The Golden State Warriors’ current slump has been one of the most fascinating developments of the season, a sharp turn in a story that once appeared headed towards yet another NBA Finals matchup with LeBron James and the Cleveland Cavaliers. Then Kevin Durant went down with a knee injury, and now the Warriors look exhausted and in need of much more than rest. With the San Antonio Spurs on a roll and the No. 1 seed in the West up for grabs, Saturday’s matchup between the Warriors and Spurs at the AT&T Center has looked like a turning point in deciding who gets homefield advantage throughout the playoffs and how the Warriors bounce back from their worst stretch of play in several seasons.

Saturday’s game still matters a great deal to the standings, but it’s now far from appointment viewing. The Warriors lost for the fourth time in their last six on Friday night, dropping a tight contest to the Minnesota Timberwolves 103-102. At 53-12, Golden State is just 1 1/2 games ahead of San Antonio for the No. 1 seed and could see that lead dwindle to a mere half-game (with no separation in the loss column) should they lose on the second night of a back-to-back.

Yet head coach Steve Kerr is not putting pressure on his team to win that game. In fact, he’s resting his four best active players:

Coach Kerr announced that Curry (rest), Green (rest), Iguodala (rest) & Thompson (rest) will not play tomorrow night in San Antonio.

Kerr explained the decision in some detail. From Chris Haynes of ESPN.com:

“We’re going to get [to San Antonio] at 3 am,” Kerr said. “Those guys are all playing big minutes, and this would give them three days before our home game, and then we’ll have a whole week at home next week and a chance to get recharged.

“It’s my call, and it’s the right thing to do in terms of the way the season is playing out and the way the minutes have gone and KD’s injury. It’s the right thing to do, so we’re doing it.”

Iguodala was asked if he knew about Kerr’s decision before Friday’s game.

“Nope, no clue,” he said. “I do what master say.”

His comment drew a swift and angry response on social media, with some interpreting it as a shot at Kerr. Iguodala later clarified his remark to ESPN, saying it was in no way a shot directed at Kerr and that it was only an inside locker room joke.

“Me and Steve are cool,” Iguodala told ESPN. “[People] can think what they want to think.”

Iguodala could have chosen his words better, but the reaction to them probably says more about the state of the Warriors than anything he did. Golden State has now lost four of six for the first time in the Steve Kerr era and could experience a three-game losing streak with a loss on Saturday. To put that in perspective, the Warriors had gone 146 straight games without losing two in a row before dropping games to the Wizards and Bulls last week.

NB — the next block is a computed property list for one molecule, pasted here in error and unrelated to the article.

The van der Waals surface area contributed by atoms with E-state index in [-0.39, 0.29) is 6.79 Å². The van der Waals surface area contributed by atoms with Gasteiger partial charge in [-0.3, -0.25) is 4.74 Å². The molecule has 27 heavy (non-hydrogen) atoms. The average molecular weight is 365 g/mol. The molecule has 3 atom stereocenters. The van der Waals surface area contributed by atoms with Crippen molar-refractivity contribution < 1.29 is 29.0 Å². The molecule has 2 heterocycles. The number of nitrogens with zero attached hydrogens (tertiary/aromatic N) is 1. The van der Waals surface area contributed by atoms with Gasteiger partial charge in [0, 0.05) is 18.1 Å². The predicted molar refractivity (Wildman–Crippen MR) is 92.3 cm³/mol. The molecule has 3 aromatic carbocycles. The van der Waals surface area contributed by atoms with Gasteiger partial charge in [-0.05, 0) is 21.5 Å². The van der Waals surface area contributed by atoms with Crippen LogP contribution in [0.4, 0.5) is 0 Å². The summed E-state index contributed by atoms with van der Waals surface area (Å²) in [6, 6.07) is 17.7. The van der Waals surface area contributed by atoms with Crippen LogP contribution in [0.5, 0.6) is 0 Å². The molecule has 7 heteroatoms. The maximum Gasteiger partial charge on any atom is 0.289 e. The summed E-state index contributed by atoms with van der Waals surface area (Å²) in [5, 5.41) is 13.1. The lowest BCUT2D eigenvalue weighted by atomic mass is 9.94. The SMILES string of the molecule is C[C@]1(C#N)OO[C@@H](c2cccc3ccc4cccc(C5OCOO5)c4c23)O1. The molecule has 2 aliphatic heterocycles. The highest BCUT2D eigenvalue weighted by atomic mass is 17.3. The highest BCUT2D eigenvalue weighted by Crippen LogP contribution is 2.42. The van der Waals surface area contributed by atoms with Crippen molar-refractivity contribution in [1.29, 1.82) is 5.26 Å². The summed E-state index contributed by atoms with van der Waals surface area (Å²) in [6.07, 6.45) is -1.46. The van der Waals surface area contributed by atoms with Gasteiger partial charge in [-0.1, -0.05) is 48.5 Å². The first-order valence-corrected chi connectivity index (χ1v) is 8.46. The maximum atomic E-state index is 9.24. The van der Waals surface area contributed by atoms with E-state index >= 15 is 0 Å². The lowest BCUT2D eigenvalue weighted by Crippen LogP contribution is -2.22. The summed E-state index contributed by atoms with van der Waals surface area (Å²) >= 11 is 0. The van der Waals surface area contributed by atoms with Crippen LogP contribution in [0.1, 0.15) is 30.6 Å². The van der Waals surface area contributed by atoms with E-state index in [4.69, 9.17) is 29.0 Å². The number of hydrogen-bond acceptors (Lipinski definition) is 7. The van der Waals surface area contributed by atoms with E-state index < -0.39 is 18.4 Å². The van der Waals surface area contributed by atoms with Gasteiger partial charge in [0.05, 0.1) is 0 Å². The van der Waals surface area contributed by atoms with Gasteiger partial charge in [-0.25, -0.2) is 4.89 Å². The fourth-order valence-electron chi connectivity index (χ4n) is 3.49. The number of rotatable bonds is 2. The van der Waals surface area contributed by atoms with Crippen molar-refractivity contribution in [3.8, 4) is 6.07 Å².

The news follows the Spurs’ Friday announcement that MVP candidate Kawhi Leonard would miss the game after entering the league’s concussion protocol. That’s bad news for neutrals — what looked like one of the biggest games of the season will now feature around 40 minutes of Patrick McCaw and Matt Barnes. And it could get worse if Gregg Popovich matches Kerr by resting key veterans like LaMarcus Aldridge and Pau Gasol.

It’s tempting to say that the Warriors will sit these players because of their recent loss, but the performance pointed to the necessity of rest regardless of the result. Golden State will finish off a run of eight games in different cities over a span of just 13 days on Saturday, and the effects of playing seven of those games without Durant have been glaring. The Warriors have looked exhausted and are experiencing a three-point shooting slump totally at odds with their reputation as a dominant perimeter side. Golden State has shot worse than 30 percent from three-point range with no more than eight conversions in all four of their recent losses.

The worst struggles have come from an unexpected source. Stephen Curry is just 18-of-76 from deep (23.7 percent) for in the Warriors’ last seven games, a middling level of performance that has become downright disastrous without Durant around to take pressure off him.

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That’s not to say Curry has been bad. In fact, he has proven his worth as a driver and creative finisher, which came into play on Friday. Down 17 points to Minnesota in the second quarter, Golden State battled back to have a chance to win late. When Curry made a floater with 19 seconds left, the Warriors took a 102-101 lead and made two free throws to take the lead right back. The Warriors had a chance to win, but Curry missed a mid-range jumper. Klay Thompson made an effort for the ball and tied up Brandon Rush to force a jump, but referees determined there were just 0.7 seconds on the clock, the tip itself was enough to run out the clock, and the Wolves ended up with their eighth win in their last 12 games.

There are ways to spin this loss for the Warriors. They showed fight in coming back, nearly won, and were the victim of several questionable calls late. But these are nevertheless unfamiliar explanations for a team so used to winning since Kerr became head coach. The Warriors aren’t just losing games — they look gassed on virtually every possession and aren’t succeeding in the one area of the game that usually comes naturally. Saturday’s rest should help, but it will also come as a relief. The Warriors have never looked so in need of a break.